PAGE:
|Role||Flying boat airliner|
|Primary user||Air France|
The CAMS 58 was a transport flying boat built in France in the early 1930s intended as a successor to the highly successful CAMS 53. Compared to the earlier design, the CAMS 58 featured a newly designed sesquiplane wing cellule and an all-metal hull in place of its predecessor's wooden hull. Work was slow, with three years passing from the start of design work to the prototype's first flight. When the newly formed Air France showed no interest in purchasing the type, CAMS redesigned it to be powered by two pairs of engines in tractor-pusher installations. Again, no interest was forthcoming. The final iteration of the design, reverting to a single pair of more powerful engines and a wooden hull, met with only slightly more success. Air France bought two machines and operated them briefly before declaring them uneconomical and removing them from service.
- 58-0 - prototype with Hispano-Suiza 12Fa engines (one built)
- 58-2 - four-engine version with Lorraine 9Na Algol engines (one built)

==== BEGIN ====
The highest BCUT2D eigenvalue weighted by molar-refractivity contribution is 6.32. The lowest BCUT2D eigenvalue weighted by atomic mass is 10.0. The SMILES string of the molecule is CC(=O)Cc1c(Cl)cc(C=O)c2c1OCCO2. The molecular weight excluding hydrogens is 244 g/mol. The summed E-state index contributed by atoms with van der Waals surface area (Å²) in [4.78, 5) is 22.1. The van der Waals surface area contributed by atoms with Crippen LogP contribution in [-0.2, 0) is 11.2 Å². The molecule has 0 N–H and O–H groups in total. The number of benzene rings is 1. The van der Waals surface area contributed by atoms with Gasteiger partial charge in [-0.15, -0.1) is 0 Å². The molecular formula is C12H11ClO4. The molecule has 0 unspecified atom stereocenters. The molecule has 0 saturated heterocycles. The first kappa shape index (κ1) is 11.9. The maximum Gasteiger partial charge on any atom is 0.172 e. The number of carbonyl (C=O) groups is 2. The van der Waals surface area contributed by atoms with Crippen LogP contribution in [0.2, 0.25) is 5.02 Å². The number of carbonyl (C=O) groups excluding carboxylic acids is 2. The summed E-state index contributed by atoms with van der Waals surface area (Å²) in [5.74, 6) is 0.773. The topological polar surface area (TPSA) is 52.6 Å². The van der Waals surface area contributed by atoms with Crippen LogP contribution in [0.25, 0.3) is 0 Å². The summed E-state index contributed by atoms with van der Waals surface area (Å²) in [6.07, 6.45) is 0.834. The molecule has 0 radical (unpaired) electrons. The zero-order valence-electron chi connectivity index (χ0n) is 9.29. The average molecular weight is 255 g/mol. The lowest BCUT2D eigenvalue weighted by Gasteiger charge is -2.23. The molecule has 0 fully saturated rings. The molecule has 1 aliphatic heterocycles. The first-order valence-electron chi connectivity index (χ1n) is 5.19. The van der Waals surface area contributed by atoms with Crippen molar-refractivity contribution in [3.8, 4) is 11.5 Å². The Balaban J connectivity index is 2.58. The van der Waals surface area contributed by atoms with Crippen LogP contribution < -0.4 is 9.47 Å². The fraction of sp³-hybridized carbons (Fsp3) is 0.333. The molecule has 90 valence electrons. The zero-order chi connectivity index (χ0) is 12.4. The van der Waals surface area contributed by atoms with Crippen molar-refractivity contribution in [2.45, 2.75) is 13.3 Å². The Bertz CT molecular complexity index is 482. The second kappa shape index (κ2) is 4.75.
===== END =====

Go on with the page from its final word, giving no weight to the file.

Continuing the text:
- 58-3 - version with Hispano-Suiza 12Nbr engines (two built)
- Crew: three
- Capacity: four passengers
- Length: 14.91 m (48 ft 11 in)
- Wingspan: 24.30 m (79 ft 9 in)
- Height: 6.14 m (20 ft 2 in)
- Wing area: 129.7 m2 (1,396 ft2)
- Empty weight: 5,428 kg (11,967 lb)
- Gross weight: 8,450 kg (18,629 lb)
- Powerplant: 2 × Hispano-Suiza 12Nbr, 485 kW (650 hp) each
- Maximum speed: 200 km/h (125 mph)
- Range: 950 km (590 miles)
- Service ceiling: 4,500 m (14,765 ft)
|Wikimedia Commons has media related to CAMS 58.|
- Taylor, Michael J. H. (1989). Jane's Encyclopedia of Aviation. London: Studio Editions. p. 226.
- World Aircraft Information Files. London: Bright Star Publishing. pp. File 891 Sheets 03.